First, we came across the Halloween section at the grocery store, and though Roz wanted to be something scary this year, her eyes couldn’t help going towards those flippin’ frilly fairy costumes.
“What about this pirate costume?” asked Mom, trying her damndest to sway the kid’s decision. “This is pretty cool.”
“Nope. Too pirate-y.”
“This mummy costume looks scary. What about this?” Mom clutched the cheap white fabric and made her best “buy me” face.
“No. Too white.”
“This knight costume?”
“Too knight-y. Oooh, pretty,” said Roz, spotting a pink nightmare of a fairy costume.
“Oh disgusting,” said Mom. “I mean, it’s not very scary is it?”
Meanwhile, Dad, who was keeping a safe distance between the shopping cart and the costumes some two aisles away, chimed in, “It’ll be way too cold for that. You’re not wearing that.”
“And it’s not scary. You wanted scary, right?” added Mom. Although, the fairy costumes did in fact look quite scary to her.
“I guess so,” agreed Roz. “But what can I pick? I need to have something!” Roz was beginning to get desperate. And October was still two weeks away.
“You have a perfectly good parrot costume,” said Dad. “That’ll keep you warm and it’s much better quality than all this cheap crap.” Forever the voice of reason.
“But I don’t want to be the parrot! Parrot’s aren’t scary!” cried Roz.
“Well, we’re not buying anything right now.” Dad had spoken.
“Maybe we can make you a costume,” offered Mom, contemplating the possibilities of duct tape.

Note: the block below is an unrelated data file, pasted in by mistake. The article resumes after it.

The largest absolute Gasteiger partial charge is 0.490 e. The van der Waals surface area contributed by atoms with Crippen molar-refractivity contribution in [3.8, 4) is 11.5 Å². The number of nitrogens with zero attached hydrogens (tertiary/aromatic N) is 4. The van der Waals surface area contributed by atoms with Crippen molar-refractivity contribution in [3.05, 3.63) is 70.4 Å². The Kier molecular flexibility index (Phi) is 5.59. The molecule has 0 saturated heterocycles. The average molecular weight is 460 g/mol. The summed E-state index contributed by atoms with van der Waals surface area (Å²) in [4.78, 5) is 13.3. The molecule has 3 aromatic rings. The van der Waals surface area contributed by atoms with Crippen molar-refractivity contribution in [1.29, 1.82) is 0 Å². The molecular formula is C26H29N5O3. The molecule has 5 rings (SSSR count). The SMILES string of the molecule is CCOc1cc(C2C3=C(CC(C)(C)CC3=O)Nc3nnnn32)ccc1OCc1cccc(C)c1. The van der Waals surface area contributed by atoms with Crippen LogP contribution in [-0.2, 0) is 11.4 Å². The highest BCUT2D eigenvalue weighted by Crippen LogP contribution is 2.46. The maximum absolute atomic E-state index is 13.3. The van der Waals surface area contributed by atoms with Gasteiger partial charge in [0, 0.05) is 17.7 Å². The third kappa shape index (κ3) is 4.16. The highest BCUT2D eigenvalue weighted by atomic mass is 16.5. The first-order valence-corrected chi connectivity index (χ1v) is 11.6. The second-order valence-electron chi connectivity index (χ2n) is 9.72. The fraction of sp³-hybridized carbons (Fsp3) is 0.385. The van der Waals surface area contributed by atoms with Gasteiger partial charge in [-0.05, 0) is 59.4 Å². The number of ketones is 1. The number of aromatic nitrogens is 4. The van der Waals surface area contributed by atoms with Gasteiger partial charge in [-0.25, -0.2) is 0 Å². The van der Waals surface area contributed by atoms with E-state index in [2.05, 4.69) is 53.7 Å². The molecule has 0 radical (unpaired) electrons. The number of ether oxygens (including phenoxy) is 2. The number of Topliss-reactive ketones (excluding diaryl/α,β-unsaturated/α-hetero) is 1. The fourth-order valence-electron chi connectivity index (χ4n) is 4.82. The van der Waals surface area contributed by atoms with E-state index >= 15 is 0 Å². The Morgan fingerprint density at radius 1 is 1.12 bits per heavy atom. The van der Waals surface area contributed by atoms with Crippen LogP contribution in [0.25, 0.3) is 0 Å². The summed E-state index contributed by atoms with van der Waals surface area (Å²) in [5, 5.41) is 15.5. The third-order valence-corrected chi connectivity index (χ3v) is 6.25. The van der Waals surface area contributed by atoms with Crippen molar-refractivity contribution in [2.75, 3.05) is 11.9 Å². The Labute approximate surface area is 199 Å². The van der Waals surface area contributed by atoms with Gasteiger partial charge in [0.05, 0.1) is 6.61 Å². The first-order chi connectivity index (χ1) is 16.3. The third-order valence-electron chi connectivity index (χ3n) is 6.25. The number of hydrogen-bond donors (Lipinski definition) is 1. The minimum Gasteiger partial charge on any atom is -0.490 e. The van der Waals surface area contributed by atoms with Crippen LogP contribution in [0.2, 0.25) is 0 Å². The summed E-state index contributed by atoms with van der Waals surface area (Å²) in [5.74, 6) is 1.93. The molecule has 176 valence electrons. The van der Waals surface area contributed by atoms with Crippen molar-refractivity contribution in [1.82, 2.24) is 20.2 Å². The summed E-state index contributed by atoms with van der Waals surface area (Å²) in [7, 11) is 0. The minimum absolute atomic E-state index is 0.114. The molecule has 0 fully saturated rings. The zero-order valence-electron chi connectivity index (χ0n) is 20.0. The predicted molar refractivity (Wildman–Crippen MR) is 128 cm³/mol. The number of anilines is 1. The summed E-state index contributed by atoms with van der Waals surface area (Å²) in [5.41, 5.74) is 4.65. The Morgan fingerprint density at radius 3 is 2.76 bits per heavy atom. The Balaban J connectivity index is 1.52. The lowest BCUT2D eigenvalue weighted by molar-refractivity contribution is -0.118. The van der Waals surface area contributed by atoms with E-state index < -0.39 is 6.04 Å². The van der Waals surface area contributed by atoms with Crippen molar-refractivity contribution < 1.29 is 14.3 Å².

“Today?” asked Roz.
“No, not today.”
Somehow Mom managed to drag Roz from the Halloween section and out of the grocery store.
Next stop: Canadian Tire. Mom and Roz waited in the car for Dad while he ran in to get Motor Oil; they would only have slowed him down. And so, the great Halloween debate continued inside the orange-red Yaris.
“Maybe I can cover your face in green makeup and make you into a scary monster.”
Roz pulled a face. “Green is a boy colour.”
“No it’s not. Green is a monster colour.”
“No, green is a boy colour. I hate boys.”
“You don’t hate boys. And green isn’t a boy colour, Roz. Anybody can wear green.”
“But boys don’t like pink. Arie says he hates pink. Boys hate pink. Girls love pink.”
“Some boys like pink, Roz. The kids at school are just listening to all those horrible brainwashing commercials that tell you what you should wear and what you should like. You don’t need a commercial to tell you what to like. Girls and boys can like anything they want to.”
Roz pulled another face. “Yeah... and?”
Mom bashed her head repeatedly against the glove compartment.
But... when they got home, Mom pulled out the parrot costume and pointed out that the claws and wings were like a dragon’s, and that it was a rather scary parrot. Dad suggested that Roz put a little pirate on the parrot’s shoulder; which is quite genius. Though Roz didn’t quite grasp the irony of this, she did draw a pirate on cardboard for Mom to cut out.
The great Halloween debate continues...